IN THE UNITED STATES DISTRICT COURT FOR THE EASTERN DISTRICT OF CALIFORNIA
February 7, 2013
DEVONTE B. HARRIS, PLAINTIFF,
L. ZAMUDIO, ET AL., DEFENDANTS.
Plaintiff has filed a request for reconsideration of the district court's order, filed on September 21, 2012. By that order, the court denied defendants' motion to dismiss as to three of the defendants but granted the motion as to defendant Zamudio.*fn1 Plaintiff contends that the court erred in dismissing defendant Zamudio for plaintiff's failure to exhaust administrative remedies.
I. STANDARD FOR A MOTION FOR RECONSIDERATION
Federal Rule of Civil Procedure 60(b) provides: "On motion and just terms, the court may relieve a party . . . from a final judgment, order, or proceeding" in the case of mistake or excusable neglect, newly discovered evidence, fraud, a judgment that is void, satisfaction of the judgment, or for "(6) any other reason that justifies relief." Fed.R.Civ.P. 60(b). This catch-all provision of Rule 60(b)(6) "vests power in courts adequate to enable them to vacate judgments whenever such action is appropriate to accomplish justice." Klapprott v. United States, 335 U.S. 601, 615, 69 S.Ct. 384, 93 L.Ed. 266 (1949). Rule 60(b) "attempts to strike a proper balance between the conflicting principles that litigation must be brought to an end and that justice should be done." Delay v. Gordon, 475 F.3d 1039, 1044 (9th Cir. 2007) (citing 11 Wright & Miller Federal Practice & Procedure §2851 (2d ed. 1995)). Nonetheless, in order to seek relief under Rule 60(b)(6), the movant must demonstrate "extraordinary circumstances." Liljeberg v. Health Services Acquisition Corp., 486 U.S. 847, 864, 108 S.Ct. 2194, 100 L.Ed.2d 855 (1988) (quoting Ackermann v. United States, 340 U.S. 193, 199, 71 S.Ct. 209, 95 L.Ed. 207 (1950)).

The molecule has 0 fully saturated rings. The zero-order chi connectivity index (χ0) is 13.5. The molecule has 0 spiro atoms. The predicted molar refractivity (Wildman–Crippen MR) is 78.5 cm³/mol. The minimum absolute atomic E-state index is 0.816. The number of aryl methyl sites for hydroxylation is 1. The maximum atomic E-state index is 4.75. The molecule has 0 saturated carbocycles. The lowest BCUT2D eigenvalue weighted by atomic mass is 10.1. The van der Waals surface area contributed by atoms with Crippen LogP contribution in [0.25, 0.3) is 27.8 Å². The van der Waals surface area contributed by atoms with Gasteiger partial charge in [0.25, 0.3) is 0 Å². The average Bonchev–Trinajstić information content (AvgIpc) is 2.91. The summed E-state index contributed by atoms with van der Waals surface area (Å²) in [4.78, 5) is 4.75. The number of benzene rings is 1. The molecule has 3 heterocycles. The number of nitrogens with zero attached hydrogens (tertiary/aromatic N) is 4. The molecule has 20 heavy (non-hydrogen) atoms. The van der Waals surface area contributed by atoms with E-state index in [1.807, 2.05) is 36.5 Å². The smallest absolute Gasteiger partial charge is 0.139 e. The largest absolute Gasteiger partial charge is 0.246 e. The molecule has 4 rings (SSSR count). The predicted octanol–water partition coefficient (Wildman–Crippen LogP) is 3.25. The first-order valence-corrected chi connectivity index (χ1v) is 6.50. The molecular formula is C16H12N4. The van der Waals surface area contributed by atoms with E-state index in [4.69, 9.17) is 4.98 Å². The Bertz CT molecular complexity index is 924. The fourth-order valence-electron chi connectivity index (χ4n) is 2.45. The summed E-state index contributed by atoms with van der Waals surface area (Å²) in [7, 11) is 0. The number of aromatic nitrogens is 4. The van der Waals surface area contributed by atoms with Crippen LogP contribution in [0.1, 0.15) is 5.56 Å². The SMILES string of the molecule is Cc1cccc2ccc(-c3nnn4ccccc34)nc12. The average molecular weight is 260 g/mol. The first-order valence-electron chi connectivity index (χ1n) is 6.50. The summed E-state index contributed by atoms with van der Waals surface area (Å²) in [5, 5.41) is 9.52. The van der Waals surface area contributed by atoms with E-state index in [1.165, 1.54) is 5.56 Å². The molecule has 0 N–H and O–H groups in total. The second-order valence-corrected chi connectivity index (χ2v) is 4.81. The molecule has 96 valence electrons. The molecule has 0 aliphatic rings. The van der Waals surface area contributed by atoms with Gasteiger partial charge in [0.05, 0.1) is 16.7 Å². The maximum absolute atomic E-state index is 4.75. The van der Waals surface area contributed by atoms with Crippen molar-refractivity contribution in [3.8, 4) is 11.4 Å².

In addition, Local Rule 230(j) applies to motions for reconsideration filed in the Eastern District. That rule requires the movant to brief the court on, inter alia, "what new or different facts or circumstances . . . were not shown upon such prior motion, or what other grounds exist for the motion; and . . . why the facts or circumstances were not shown at the time of the prior motion." L.R. 230(j)(3)-(4).
The May 24, 2011 findings and recommendations thoroughly addressed the question of whether plaintiff had administratively exhausted his claim against defendant Zamudio. See Doc. No. 44. Upon de novo review and consideration of plaintiff's objections (Doc. No. 46), this court rejected the magistrate judge's finding that plaintiff's ability to file an unrelated administrative appeal while housed in administrative segregation undercut his assertion of an inability to file the third level appeal as to defendant Zamudio. See Doc. No. 48. Nevertheless, this court agreed with the magistrate judge's determination that plaintiff had failed to exhaust his administrative remedies as to defendant Zamudio.
In his reconsideration motion (Doc. No. 52), plaintiff restates arguments that he previously raised in his opposition and/or his objections. No new or different material facts are presented. Neither plaintiff's representation that he received delayed notice of the second level response, nor the changed regulatory language cited in the motion for reconsideration, casts doubt on the conclusion that plaintiff had an opportunity to timely file a third level appeal and failed to do so. Even if the third level appeal was not due until December 13, 2005, as plaintiff argues, it remains the case that his appeal was written by November 23, 2005, he was not placed in administrative segregation until December 4, 2005, and the appeal was not filed until May of 2006.
Therefore, IT IS HEREBY ORDERED that:
1. Upon reconsideration (Doc. No. 52), this court's order of September 21, 2012 (Doc. No. 48) is affirmed; and
2. Plaintiff's motion for reconsideration of the magistrate judge's denial of plaintiff's request for extension of time, filed on October 24, 2012 (Doc. No. 51), is denied as moot.